The Tasty Vegetarian

October 1, 2014 frvtravel

Jonathan Russell is the guy behind two small but very successful restaurants – the cozy Green Ginger Noodle House in Canggu and The Elephant, a breezy terrace overlooking the Ayung river valley in Ubud. We talked to Jono about his vision of rabbit food and the power of fat.

Text by Masha Larkin

FRV: You open restaurants that are strictly vegetarian but somehow your food gets even strict carnivores hooked – what’s the magic?
JR: In a word, fat. It’s all about fat – that’s the thing that carries flavour. Veggies don’t have it and meat does, so if you want the greens to taste nice you have to add it. It comes in lots of different ways: extra virgin olive oil, butter, parmesan, sour cream, cashews, coconuts, bocconcini, cream, milk, hazelnuts, sesame oil, seeds, tahini, feta, yoghurt, olives, almonds…the list goes on. You get the idea?

FRV: That explains perfectly why some of your non-vegetarian regulars swear that at your venues food actually ‘has taste’ – while many other green cafes lack it.
JR: The other thing is that we don’t make specifically vegetarian food as such. We make food that appears on menus all around the world of non-vegetarian restaurants (e.g. pad thai, gnocchi with burnt sage butter, ratatouille with green cous cous, panini bocconcini with kalamata and caramelised onions). So by picking a greatest hits kind of cuisine I think we broaden our appeal to people who think of vegetarian as rabbit food.

Click to view slideshow.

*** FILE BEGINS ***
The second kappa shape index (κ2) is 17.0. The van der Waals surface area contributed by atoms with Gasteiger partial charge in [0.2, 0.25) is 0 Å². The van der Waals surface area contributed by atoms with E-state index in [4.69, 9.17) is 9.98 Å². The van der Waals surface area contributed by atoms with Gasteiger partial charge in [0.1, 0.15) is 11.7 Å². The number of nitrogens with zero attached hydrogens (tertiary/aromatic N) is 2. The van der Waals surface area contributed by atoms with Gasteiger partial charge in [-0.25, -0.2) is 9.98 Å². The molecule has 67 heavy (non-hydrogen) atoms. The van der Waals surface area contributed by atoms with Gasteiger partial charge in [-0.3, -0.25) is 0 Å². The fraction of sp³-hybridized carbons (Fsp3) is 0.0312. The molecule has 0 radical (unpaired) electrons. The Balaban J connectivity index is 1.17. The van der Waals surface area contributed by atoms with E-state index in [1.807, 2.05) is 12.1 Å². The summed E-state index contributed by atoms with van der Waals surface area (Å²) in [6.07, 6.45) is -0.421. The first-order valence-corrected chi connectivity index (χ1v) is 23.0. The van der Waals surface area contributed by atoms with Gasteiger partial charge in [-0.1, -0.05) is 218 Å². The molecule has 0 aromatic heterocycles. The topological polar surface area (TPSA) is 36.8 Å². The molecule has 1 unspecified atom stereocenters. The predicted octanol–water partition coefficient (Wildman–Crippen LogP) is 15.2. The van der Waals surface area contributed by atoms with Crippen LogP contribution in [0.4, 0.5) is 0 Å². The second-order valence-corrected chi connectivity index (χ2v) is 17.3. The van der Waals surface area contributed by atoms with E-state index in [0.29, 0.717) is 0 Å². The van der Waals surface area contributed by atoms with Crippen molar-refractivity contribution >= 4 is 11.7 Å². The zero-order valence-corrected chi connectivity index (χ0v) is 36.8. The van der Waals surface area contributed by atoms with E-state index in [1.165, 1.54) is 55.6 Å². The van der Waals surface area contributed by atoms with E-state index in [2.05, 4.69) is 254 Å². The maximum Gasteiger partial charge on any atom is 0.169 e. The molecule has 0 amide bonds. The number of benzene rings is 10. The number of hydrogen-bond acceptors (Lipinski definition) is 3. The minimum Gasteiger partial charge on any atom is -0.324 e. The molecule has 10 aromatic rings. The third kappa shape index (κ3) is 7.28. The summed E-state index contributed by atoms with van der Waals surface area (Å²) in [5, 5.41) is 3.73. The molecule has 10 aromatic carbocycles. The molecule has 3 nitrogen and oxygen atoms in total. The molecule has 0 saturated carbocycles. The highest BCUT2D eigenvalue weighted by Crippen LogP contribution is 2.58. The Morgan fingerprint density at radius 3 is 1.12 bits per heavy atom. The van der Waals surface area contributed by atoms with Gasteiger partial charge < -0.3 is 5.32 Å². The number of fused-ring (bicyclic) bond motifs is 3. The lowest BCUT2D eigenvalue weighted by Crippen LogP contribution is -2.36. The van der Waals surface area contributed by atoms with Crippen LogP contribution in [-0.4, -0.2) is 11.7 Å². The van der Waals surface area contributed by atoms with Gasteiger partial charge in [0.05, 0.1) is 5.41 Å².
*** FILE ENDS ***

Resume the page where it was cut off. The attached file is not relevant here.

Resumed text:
FRV: What’s the main challenge in cooking for vegetarians?
JR: Fresh, good quality produce. And a willingness to smell yoga sweat, inhale patchouli essential oil, exchange holier than thou looks with your customers. Oh – and take meat eaters with a grain of salt!

FRV: Your latest venue, The Elephant in Ubud, is quite special. On the one hand, it fits the organic/eco/green/vegan vibe of Ubud perfectly, on the other hand, it doesn’t make you feel like you’re in one of ‘those’ places. How have you managed to avoid that pigeon holing?
JR: I reckon it was our willingness to use a deep fryer to make our polenta chips and smashed potatoes crunchy. Or could it be the DJ-skills (Jono is also famous in Australia and Bali as DJ Rocksolid – editor) behind the playlists: that gets mentioned?

FRV: Your favourite Bali foods?
JR: Jon Leonard’s PT Superhygeine keeps giving us beautiful surprises from his network of organic, fair trade farmers; ‘oro blanco’ grapefruits, telur kampung free range eggs, Hawaiian papaya, cashews, goats’ cheese and much much more. And a special mention to cosmic coffee for our Kintamani cold drip!

FRV: Apart from all the Bali bounty it seems like you’re very inspired by Thai culture and food. Why?
JR: So I can justify the month-long holiday/bootcamp in Phuket I join every February! Secondly, I see Thai cuisine as the Italian of Asian cooking – in the way that Chinese relates to French, i.e. they respect vegetables in their own rights rather than sideshows to meat.

FRV: What would be your next dream restaurant in Bali and where would it be?
JR: Pizza & coffee with Penestanan ping-pong club up on the roof – it’s gonna be my version of the Brooklyn cliche!

The Elephant restaurant & bar
jl Raya Sanggingan, Hotel Taman Indrakila, Campuhan, Ubud

Green Ginger Noodle House
jl Pantai Berawa 46a, Canggu


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